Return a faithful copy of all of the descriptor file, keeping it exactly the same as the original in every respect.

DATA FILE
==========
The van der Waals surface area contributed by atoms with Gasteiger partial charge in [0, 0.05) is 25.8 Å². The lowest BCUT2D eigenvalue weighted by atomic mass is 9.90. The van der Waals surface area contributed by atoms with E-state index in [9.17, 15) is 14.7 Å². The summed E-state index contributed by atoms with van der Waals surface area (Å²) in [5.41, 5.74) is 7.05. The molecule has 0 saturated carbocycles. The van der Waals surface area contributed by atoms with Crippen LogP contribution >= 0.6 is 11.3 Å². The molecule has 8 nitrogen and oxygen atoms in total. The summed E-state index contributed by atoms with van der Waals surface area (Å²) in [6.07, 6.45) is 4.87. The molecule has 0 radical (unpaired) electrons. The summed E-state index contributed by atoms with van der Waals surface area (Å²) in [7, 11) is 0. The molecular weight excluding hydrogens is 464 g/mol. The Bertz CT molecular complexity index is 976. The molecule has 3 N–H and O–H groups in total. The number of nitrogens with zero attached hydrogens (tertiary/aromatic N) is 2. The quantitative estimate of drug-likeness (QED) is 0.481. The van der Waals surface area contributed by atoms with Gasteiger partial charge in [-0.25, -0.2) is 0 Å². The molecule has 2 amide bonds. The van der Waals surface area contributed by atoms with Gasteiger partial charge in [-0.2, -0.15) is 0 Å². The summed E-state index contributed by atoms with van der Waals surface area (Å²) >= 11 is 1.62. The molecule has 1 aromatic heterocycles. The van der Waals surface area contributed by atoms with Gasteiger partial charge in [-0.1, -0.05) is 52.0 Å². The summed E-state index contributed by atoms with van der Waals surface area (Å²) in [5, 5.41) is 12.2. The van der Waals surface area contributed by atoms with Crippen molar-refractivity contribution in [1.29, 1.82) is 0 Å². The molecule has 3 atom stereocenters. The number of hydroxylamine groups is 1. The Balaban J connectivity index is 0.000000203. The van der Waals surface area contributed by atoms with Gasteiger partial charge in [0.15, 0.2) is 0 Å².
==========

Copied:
The van der Waals surface area contributed by atoms with Gasteiger partial charge in [0, 0.05) is 25.8 Å². The lowest BCUT2D eigenvalue weighted by atomic mass is 9.90. The van der Waals surface area contributed by atoms with E-state index in [9.17, 15) is 14.7 Å². The summed E-state index contributed by atoms with van der Waals surface area (Å²) in [5.41, 5.74) is 7.05. The molecule has 0 saturated carbocycles. The van der Waals surface area contributed by atoms with Crippen LogP contribution >= 0.6 is 11.3 Å². The molecule has 8 nitrogen and oxygen atoms in total. The summed E-state index contributed by atoms with van der Waals surface area (Å²) in [6.07, 6.45) is 4.87. The molecule has 0 radical (unpaired) electrons. The summed E-state index contributed by atoms with van der Waals surface area (Å²) in [7, 11) is 0. The molecular weight excluding hydrogens is 464 g/mol. The Bertz CT molecular complexity index is 976. The molecule has 3 N–H and O–H groups in total. The number of nitrogens with zero attached hydrogens (tertiary/aromatic N) is 2. The quantitative estimate of drug-likeness (QED) is 0.481. The van der Waals surface area contributed by atoms with Gasteiger partial charge in [-0.25, -0.2) is 0 Å². The molecule has 2 amide bonds. The van der Waals surface area contributed by atoms with Gasteiger partial charge in [-0.2, -0.15) is 0 Å². The summed E-state index contributed by atoms with van der Waals surface area (Å²) >= 11 is 1.62. The molecule has 1 aromatic heterocycles. The van der Waals surface area contributed by atoms with Gasteiger partial charge in [-0.1, -0.05) is 52.0 Å². The summed E-state index contributed by atoms with van der Waals surface area (Å²) in [5, 5.41) is 12.2. The van der Waals surface area contributed by atoms with Crippen molar-refractivity contribution in [1.29, 1.82) is 0 Å². The molecule has 3 atom stereocenters. The number of hydroxylamine groups is 1. The Balaban J connectivity index is 0.000000203. The van der Waals surface area contributed by atoms with Gasteiger partial charge in [0.15, 0.2) is 0 Å².